Third Life – Liquid Lunch.
I pull off my mirrored sunglasses and pink Harley jacket and sit down at the bar for lunch. It’s only Tuesday but I need a break.
The effeminate bartender in front of me stomps his foot and declares across the bar, “I hate women!” Looking over just a second too late at his new patron.
“Oh, sorry…” he smiles sheepishly.
“It’s o.k., I hate women too.” I flash him a grin and a wink and order my beer.
I shouldn’t be here now. It wasn’t supposed to be like this. Though ‘this’ isn’t really a bad place to be. It’s the two year anniversary of the split from my husband and honestly, I don’t need solace or even a shoulder to sniffle on. This makes me smile.
I take a glance around the bar and wonder why everyone in this town has to look like my ex mother in law. A healthy dose of paranoia has kept me looking over my shoulder for the past two years. In truth it was mostly unfounded, but old habits die hard. Every trip out in public starts with a scan of the crowd. Every venture in to the mall veers me far away from her favorite stores and the family’s known haunts. And I don’t go to Wal-Mart unless I absolutely have to. It really doesn’t inconvenience me much, and at this point it’s become a matter of habit. Most days I hardly even notice.
I’ve never seen her. And nowadays I’m not quite sure what I would do if I did. Visions of hair pulling and assault charges danced in my head for the longest time; initiated from either side of the fence. Some days I wake up and hear her being quoted on the local radio. Yeah, that’s a lovely start to the day. She practically runs this town, and I do my best to live under radar.
I take a deep breath and remind myself that all of that unpleasantness was twenty four months and thirty five pounds ago. A bold cropped haircut, some new clothes, and a revived inner confidence that has brought the sparkle back to my smile and I’ve practically put myself into witness protection right before my very eyes.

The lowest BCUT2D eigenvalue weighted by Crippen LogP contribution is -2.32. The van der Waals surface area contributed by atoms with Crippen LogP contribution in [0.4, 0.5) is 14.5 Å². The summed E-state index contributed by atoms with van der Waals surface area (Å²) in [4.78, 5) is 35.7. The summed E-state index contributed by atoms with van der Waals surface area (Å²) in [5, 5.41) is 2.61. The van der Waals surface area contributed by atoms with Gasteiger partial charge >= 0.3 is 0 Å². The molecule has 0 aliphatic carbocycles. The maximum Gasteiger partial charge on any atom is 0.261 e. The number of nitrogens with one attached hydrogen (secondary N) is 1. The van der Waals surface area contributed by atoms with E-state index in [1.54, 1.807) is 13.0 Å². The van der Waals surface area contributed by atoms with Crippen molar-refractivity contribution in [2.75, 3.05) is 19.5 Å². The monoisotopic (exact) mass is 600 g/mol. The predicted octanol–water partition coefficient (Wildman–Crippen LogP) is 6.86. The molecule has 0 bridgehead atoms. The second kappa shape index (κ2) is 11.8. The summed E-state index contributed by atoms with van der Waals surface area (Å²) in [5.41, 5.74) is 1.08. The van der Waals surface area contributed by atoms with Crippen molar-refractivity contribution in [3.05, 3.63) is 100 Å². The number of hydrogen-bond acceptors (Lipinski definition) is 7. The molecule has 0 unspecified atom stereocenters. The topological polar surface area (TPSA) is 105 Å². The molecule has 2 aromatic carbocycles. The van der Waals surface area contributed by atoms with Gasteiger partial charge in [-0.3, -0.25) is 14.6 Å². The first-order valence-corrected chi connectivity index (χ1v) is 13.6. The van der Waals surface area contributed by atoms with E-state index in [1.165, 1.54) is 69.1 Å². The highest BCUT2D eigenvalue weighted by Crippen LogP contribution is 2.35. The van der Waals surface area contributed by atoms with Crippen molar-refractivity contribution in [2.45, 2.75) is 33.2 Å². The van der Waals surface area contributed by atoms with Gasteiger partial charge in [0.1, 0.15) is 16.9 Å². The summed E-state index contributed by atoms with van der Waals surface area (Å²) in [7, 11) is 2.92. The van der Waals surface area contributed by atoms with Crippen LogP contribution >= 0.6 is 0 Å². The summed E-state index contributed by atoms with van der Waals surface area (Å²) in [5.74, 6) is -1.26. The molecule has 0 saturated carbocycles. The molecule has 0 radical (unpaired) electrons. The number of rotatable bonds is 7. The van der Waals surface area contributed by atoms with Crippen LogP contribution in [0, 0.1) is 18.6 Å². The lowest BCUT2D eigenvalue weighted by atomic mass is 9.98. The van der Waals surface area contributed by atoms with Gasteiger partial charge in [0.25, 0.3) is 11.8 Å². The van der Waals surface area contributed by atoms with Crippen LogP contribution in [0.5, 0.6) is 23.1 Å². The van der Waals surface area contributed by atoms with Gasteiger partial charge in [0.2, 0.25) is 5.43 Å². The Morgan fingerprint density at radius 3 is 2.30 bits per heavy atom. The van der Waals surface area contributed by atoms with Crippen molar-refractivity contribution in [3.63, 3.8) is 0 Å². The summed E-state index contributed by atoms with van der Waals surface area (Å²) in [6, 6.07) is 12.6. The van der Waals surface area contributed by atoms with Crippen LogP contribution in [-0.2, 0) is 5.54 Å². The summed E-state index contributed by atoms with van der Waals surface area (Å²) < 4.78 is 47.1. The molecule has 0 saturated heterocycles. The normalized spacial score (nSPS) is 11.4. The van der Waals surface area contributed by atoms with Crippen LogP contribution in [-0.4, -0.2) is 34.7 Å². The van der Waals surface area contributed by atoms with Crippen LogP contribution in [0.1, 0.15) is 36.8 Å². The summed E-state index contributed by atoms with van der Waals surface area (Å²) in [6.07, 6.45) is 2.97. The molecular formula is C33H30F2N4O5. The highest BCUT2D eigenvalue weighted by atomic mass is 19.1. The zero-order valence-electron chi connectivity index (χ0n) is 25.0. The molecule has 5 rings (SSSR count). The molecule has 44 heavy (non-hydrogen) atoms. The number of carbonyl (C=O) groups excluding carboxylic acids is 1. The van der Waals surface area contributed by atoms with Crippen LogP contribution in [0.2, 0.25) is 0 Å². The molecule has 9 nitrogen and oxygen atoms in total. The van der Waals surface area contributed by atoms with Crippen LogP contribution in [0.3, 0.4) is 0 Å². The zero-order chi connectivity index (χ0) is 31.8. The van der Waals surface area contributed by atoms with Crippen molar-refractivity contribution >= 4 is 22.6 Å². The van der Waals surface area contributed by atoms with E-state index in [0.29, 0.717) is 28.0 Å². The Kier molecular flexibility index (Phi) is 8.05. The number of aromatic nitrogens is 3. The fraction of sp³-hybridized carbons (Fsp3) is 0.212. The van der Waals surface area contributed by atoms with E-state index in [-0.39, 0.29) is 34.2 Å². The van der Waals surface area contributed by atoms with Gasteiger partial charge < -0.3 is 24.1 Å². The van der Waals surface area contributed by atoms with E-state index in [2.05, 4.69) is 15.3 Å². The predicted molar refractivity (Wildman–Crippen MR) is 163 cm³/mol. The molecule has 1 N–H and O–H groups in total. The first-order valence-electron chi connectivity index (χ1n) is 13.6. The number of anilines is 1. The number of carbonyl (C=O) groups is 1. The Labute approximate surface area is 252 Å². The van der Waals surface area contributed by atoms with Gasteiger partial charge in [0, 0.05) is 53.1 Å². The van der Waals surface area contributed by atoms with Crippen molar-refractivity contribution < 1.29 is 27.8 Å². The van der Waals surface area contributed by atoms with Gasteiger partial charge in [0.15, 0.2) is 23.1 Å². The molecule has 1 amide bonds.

It was unintentional, I swear. Mostly.
I’ve carved out a nice little life for myself really, despite the odds. Sometimes I don’t give myself enough credit. Other times I probably give myself too much. I practically have the American dream. A nice house, built in the twenties, with built ins and beveled glass as far as the eye can see. A spunky, not so little, lab pup waiting at home for me that likes to keep me on my toes by chasing her down for my favorite shoes. Or socks. Or deodorant. My two cats, who at this point have become my longest standing adult relationship, lurk on the radiator boxes at the window sills waiting to watch movies with me or get a belly rub if I feel so generous. When I walk into the kitchen they twist themselves around my ankles and pretend it’s an option for me to walk away.
There’s even a nice little vegetable garden in the back yard that out produces anything I could possibly eat by myself without turning orange from tomato overload. On the weekends I mow my lawn, do my laundry and head to the local butcher shop for a little bit of meat and a lot of gossip. What more could a girl ask for?
And what am I thinking as I sit here? I. Want. Out.